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Humans Have Eliminated Half the World's Trees

Illustration for article titled Humans Have Eliminated Half the Worlds Trees

Human beings are having an overwhelming impact on Earth’s ecosystems, whether we’re pouring plastic into the ocean or filling the skies with carbon. But it’s not just modern society that’s to blame — our environmental legacy stretches way back into history. Since dawn of civilization, we’ve caused nearly half of the world’s trees to disappear.

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That’s the depressing conclusion of a massive ecological study published today in the journal Nature, which offers the very first data-driven global tree census. According to the study, there approximately 3.04 trillion trees planet Earth today — roughly 422 per person. The good news is, that’s nearly seven times more trees than we reckoned in our previous global estimate. The bad news? The number of trees has declined 46% since humans started tilling the land.

To arrive at these numbers, the researchers collated 429,775 ground-sourced measurements of tree density from every continent on Earth except Antarctica. Combining these field measurements with satellite data on climate, topography, and human land use, they constructed a series of models that predict tree density worldwide at the resolution of a single square kilometer.

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By combining tree density predictions with the spatial maps of forest cover loss, the study’s authors estimate that humans are currently removing some 15.3 billion trees from the planet every year. Rates of forest loss are highest in the tropics, which also happen hold the lion’s share of the planet’s trees, roughly 1.39 trillion. The net loss is closer 10 billion trees per year, thanks to forest regrowth in some of the world’s temperate regions.

Illustration for article titled Humans Have Eliminated Half the Worlds Trees

Global map of tree density at the square-kilometer pixel scale. Image credit: Crowther, et al 2015

“I didn’t expect human activity to come out as the strongest control on tree density across all of the biomes [habitat types], lead study author Thomas Crowther told The Guardian. It was one of the dominant regulators of the number of trees in almost all of the world. It really highlights how big an impact humans are having on the Earth at a global scale.”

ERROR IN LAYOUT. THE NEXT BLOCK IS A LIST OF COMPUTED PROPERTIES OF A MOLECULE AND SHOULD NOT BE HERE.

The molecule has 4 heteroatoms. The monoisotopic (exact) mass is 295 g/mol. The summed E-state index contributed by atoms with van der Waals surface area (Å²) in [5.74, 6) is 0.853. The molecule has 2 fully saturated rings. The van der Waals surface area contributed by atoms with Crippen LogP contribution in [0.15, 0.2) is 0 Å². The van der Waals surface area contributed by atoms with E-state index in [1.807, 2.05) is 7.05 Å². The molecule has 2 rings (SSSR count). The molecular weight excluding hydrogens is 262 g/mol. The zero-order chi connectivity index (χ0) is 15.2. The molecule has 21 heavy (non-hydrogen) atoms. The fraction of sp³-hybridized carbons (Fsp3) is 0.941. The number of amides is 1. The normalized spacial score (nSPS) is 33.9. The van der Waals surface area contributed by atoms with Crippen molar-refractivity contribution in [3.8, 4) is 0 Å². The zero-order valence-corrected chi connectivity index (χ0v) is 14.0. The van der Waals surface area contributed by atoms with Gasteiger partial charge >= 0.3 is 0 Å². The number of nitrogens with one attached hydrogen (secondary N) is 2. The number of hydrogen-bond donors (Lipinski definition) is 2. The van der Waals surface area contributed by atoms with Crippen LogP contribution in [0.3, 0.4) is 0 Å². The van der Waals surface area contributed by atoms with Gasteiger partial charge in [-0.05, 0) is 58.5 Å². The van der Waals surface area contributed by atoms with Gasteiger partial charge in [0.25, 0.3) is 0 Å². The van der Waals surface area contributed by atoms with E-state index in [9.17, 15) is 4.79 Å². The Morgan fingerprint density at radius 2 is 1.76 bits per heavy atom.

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Should that impact worry us? Absolutely. Trees offer critical ecosystem services, whether they’re cleaning our water, building fertile soils, or providing us with food and raw materials. Trees also buffer us from the effects of climate change, by soaking up a tremendous share of human carbon emissions every year. As forests disappear, so does the planet’s natural ability to sequester carbon and maintain a stable climate.

Simply put, a future with fewer trees is a future less secure for humans.

“We’ve nearly halved the number of trees on the planet, and we’ve seen the impacts on climate and human health as a result,” lead study author Thomas Crowther said. “This study highlights how much more effort is needed if we are to restore healthy forests worldwide.”

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[Read the full scientific paper at Nature via The Guardian]


Contact the author at maddie.stone@gizmodo.com or follow her on Twitter.

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DISCUSSION

In the United States, there are more trees today than there were 100 years ago, and the number of new trees grown annually greatly outnumbers those harvested. In the Eastern United States, trees have about doubled in number since the 1950s.

Significant increases in agricultural productivity is a major reason for this, as more farmland is being returned to forest. Additionally, the paper industry has moved from the Northwest to the Southeast, where trees grow faster due to increased rainfall and warmer year-round temperatures. Email and the Internet in general have reduced our use of paper.